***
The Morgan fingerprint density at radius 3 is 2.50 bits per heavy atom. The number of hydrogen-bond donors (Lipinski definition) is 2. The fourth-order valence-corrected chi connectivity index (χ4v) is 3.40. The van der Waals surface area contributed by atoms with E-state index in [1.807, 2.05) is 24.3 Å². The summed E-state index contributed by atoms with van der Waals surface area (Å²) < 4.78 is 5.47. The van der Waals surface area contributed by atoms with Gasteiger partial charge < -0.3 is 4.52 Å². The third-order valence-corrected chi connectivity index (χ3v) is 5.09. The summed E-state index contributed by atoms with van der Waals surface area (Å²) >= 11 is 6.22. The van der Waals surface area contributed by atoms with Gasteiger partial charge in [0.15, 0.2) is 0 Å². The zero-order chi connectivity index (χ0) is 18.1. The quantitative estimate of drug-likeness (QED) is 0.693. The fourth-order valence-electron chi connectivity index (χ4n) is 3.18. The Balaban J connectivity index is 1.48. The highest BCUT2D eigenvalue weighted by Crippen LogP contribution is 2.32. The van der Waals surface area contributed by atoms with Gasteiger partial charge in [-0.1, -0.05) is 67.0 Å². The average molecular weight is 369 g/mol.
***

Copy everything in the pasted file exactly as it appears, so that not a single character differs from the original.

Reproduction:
The Morgan fingerprint density at radius 3 is 2.50 bits per heavy atom. The number of hydrogen-bond donors (Lipinski definition) is 2. The fourth-order valence-corrected chi connectivity index (χ4v) is 3.40. The van der Waals surface area contributed by atoms with E-state index in [1.807, 2.05) is 24.3 Å². The summed E-state index contributed by atoms with van der Waals surface area (Å²) < 4.78 is 5.47. The van der Waals surface area contributed by atoms with Gasteiger partial charge < -0.3 is 4.52 Å². The third-order valence-corrected chi connectivity index (χ3v) is 5.09. The summed E-state index contributed by atoms with van der Waals surface area (Å²) >= 11 is 6.22. The van der Waals surface area contributed by atoms with Gasteiger partial charge in [0.15, 0.2) is 0 Å². The zero-order chi connectivity index (χ0) is 18.1. The quantitative estimate of drug-likeness (QED) is 0.693. The fourth-order valence-electron chi connectivity index (χ4n) is 3.18. The Balaban J connectivity index is 1.48. The highest BCUT2D eigenvalue weighted by Crippen LogP contribution is 2.32. The van der Waals surface area contributed by atoms with Gasteiger partial charge in [-0.1, -0.05) is 67.0 Å². The average molecular weight is 369 g/mol.